If you’re worried about someone stealing your iPhone, locking you out and wiping your data, you might want to update your phone. That’s because Apple’s latest iOS 17.3 beta contains an ingenious new security feature that can thwart even the canniest thieves.
As spotted by the Wall Street Journal, the beta contains a new feature called Stolen Device Protection that can serve as a last line of defense in case your iPhone has been stolen and the perpetrator has gained access to your passcode. Activate it and you could shut down their plans for good.
Without this new feature, all a thief needs is your passcode. They can then open up your iPhone, change your Apple ID password to stop you remotely wiping the device, turn off Find My, then view all your saved passwords for your accounts, credit cards and more.
That’s means they have a huge amount of access, and all they have to do is spy your passcode over your shoulder before swiping your phone. And once they’ve then changed your Apple ID password, you can’t even stop them from afar.
A secure solution
With Stolen Device Protection, things work differently. When it’s turned on, certain important actions – like viewing passwords, disabling Lost Mode, erasing content and more – require Face ID or Touch ID, not a passcode. The addition of biometric authentication makes it far, far harder for thieves to access these vital areas of your phone, hopefully preventing a catastrophic upending of your digital life.
And the new feature goes even further than that. When someone tries to perform very sensitive actions, like changing your Apple ID password or altering the phone’s passcode, they’ll need to authenticate with Face ID or Touch ID, wait one hour, then use Face ID or Touch ID again.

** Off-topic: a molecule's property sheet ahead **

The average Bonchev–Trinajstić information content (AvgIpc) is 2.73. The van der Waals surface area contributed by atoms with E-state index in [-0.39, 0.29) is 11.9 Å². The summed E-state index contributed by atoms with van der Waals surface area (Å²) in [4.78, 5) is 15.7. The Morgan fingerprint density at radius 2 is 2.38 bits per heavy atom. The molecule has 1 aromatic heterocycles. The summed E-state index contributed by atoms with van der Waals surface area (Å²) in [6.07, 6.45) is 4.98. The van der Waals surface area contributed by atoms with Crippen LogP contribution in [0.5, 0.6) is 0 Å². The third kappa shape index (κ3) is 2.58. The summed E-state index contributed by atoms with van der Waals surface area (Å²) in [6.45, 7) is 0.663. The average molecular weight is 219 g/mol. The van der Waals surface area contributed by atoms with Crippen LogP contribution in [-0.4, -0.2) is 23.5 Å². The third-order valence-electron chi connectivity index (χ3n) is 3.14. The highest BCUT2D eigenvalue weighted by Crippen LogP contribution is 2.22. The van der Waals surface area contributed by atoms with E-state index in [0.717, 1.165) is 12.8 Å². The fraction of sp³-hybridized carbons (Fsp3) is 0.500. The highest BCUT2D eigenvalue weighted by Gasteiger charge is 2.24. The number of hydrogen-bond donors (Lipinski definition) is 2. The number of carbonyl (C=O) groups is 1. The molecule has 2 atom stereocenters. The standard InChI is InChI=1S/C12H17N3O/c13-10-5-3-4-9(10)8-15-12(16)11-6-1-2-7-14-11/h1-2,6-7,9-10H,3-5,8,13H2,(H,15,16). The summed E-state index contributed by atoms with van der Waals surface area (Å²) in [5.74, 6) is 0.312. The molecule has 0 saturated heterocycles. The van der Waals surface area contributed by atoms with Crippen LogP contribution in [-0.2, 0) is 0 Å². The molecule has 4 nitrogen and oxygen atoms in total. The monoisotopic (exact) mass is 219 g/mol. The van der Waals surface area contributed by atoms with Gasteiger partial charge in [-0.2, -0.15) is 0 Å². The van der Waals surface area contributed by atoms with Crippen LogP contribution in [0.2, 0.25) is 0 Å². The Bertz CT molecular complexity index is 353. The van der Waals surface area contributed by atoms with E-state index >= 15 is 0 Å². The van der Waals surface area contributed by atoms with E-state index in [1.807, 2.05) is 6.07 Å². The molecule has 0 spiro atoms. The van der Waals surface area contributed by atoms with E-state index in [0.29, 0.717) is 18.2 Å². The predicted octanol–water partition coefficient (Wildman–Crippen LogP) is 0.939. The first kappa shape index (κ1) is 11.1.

That doesn’t apply if your phone is in a familiar location, such as your home or work. So, while thieves will likely struggle to wreak havoc on your device wherever they take it, you should be able to make these changes yourself as long as you’re not somewhere unfamiliar. Even if you are, you’ll just have to wait a little longer than before. That’s worth it in exchange for better security.
Stolen Device Protection is an opt-in feature, and you can switch it on in Settings > Face ID & Passcode > Stolen Device Protection, providing you’re running the iOS 17.3 beta. It’s worth enabling for your peace of mind – you never know when you might need it.
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Alex Blake has been fooling around with computers since the early 1990s, and since that time he's learned a thing or two about tech. No more than two things, though. That's all his brain can hold. As well as TechRadar, Alex writes for iMore, Digital Trends and Creative Bloq, among others. He was previously commissioning editor at MacFormat magazine. That means he mostly covers the world of Apple and its latest products, but also Windows, computer peripherals, mobile apps, and much more beyond. When not writing, you can find him hiking the English countryside and gaming on his PC.